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I began my working life shortly after leaving school aged fifteen in 1958. At that time I could have chosen to work in ump-teen coalmines all within easy travelling distance of home. Nearly every town or village within the coalfield had its own colliery; some had more than one and with each colliery employing hundreds of men king coal ruled supreme in the area as the number one employer.

Boys such as myself with less than a Grammar School education were usually destined for a career underground. For instance all the last year boys in the same school as myself ended up at Oakdale Mining Training Centre, not out of choice but mainly because of the lack of other employment opportunities, this trend was repeated throughout the coalfield.

There was a spate of colliery closures during the mid to late 1960's with most of the men being transferred into other collieries. Then came the 80's with Maggie Thatcher's government showing their determination to drastically reduce the size of the coal industry, thereby forcing the National Union of Mineworkers into a year long strike, which was lost.

After the strike pit closures accelerated at such a rate that by the early 1990's there was only one deep mine left in the whole of South Wales.

Nowadays coaling mining is merely a distant faded memory in most minds and of course the young cannot remember anything of the industry that once dominated the area.

It's with this in mind that I decided to create this web site.

Initially my plan was to set up a web site recording all the mines within the Welsh Coalfields. Without hindsight I didn't realise the enormity of such a task. The seemingly endless list of coalmines that were within the area came as a surprise to me. Getting photographs and information about the various collieries is proving to be quite a challenge. It's as if this particular part of our heritage has been secreted away, swept under the carpet. So for the time being there is going to be quite a number of omissions. However my search is ongoing and if further information comes to light I will update the web site accordingly.

Today the valleys show little signs of the industry that once dominated the whole area. The old mine shafts have been filled and capped and the colliery buildings cleared. The land they once occupied is now the home to such as Super- Markets, Playing fields and small industrial parks, employing mostly ex-miners or their descendants. Nearly all of the waste or "slag" heaps have been levelled or landscaped, some just grassed over looking like green pyramids on the sides and tops of the hills.

All so different now to what it was not so very long ago, when valleys of South Wales echoed and vibrated with the thumping of the steam winding engines as they hauled the coal laden cages up from the depths. For then the valleys were vibrant with mining activities. As well as the numerous deep mines sunk into the valley floor there were countless "levels" (small mines) driven horizontally into the hillsides, working the seams of coal closest to the surface.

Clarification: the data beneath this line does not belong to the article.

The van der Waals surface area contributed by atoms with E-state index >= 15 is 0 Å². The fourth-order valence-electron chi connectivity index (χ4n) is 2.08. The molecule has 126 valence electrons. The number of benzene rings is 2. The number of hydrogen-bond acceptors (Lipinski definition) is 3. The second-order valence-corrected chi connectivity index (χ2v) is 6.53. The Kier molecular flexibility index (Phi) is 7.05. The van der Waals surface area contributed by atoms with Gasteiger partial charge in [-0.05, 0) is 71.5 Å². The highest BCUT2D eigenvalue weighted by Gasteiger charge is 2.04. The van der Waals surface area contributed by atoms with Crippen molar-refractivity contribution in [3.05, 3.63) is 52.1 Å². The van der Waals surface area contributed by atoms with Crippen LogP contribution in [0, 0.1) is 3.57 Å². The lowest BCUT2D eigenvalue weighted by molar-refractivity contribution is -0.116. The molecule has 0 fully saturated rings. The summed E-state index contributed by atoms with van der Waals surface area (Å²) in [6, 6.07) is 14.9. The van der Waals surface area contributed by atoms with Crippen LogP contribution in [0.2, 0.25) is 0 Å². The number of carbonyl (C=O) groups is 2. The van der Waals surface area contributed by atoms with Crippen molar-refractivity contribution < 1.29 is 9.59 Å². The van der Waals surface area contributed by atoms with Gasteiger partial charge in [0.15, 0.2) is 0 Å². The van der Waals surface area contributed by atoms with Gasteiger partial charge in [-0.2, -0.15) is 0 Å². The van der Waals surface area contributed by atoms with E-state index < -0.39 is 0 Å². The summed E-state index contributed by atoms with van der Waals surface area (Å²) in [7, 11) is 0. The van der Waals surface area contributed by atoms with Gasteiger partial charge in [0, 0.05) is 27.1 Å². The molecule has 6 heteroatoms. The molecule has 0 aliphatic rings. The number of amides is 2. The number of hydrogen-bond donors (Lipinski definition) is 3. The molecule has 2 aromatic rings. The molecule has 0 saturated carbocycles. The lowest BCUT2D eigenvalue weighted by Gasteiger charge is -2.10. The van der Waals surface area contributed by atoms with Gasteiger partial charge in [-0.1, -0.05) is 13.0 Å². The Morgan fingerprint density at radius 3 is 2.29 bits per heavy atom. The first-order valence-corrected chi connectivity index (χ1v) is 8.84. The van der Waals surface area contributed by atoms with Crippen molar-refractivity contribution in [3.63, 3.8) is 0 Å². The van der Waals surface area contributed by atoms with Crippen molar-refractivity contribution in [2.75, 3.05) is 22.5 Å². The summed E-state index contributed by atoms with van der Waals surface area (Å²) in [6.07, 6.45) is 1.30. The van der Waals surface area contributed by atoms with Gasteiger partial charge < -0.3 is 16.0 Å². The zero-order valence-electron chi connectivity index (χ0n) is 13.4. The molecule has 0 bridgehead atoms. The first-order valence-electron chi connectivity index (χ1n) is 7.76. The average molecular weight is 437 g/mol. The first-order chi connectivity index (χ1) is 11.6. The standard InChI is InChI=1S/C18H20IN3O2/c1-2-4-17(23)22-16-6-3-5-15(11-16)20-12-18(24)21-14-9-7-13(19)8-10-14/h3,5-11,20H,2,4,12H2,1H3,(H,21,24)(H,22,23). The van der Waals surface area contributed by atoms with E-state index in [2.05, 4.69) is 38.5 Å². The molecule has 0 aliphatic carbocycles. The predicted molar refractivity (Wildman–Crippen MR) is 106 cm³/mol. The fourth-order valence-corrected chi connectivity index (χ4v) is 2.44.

Hidden too by the passing of the years is the hardship and misery suffered by so many for the benefit of the few. When young children and women were forced by their social predicament to work long hour's underground, in poor conditions for a pittance of pay, with little or no regard given by the mine owners for the safety of the workforce under their employ. Coal production and profits for the mine owners and the shareholders came first. After-all lives were very cheap, if a miner were killed there would be plenty willing to take his place.

This then was the attitude of the "ruling classes" and it was repeated throughout the mining and other industries time after time. One instance of this total disregard for the loss of human life is reflected in a newspaper article written at the time of the Risca Blackvein Colliery explosion of 1860, when 146 men and boys lost their lives. It reported of the "severe financial loss suffered by the mine owner, with the death of 28 pit ponies at an estimated value of £1,000".

I come from a family of several generations of miners. I worked underground as a collier for the best part of thirty years, though you may have gathered by some of my comments that I hold no feelings of regret for the passing of the coal-mining era.

Some ill-informed people might say that South Wales was blessed with an abundance of rich coal seams. But it's my belief that an industry that caused so much destruction of a once beautiful environment and cost the lives of thousands of men, women and children can hardly be called a blessing. It is my opinion that South Wales and the vast majority of its people were in fact cursed with an abundance of rich coal seams.

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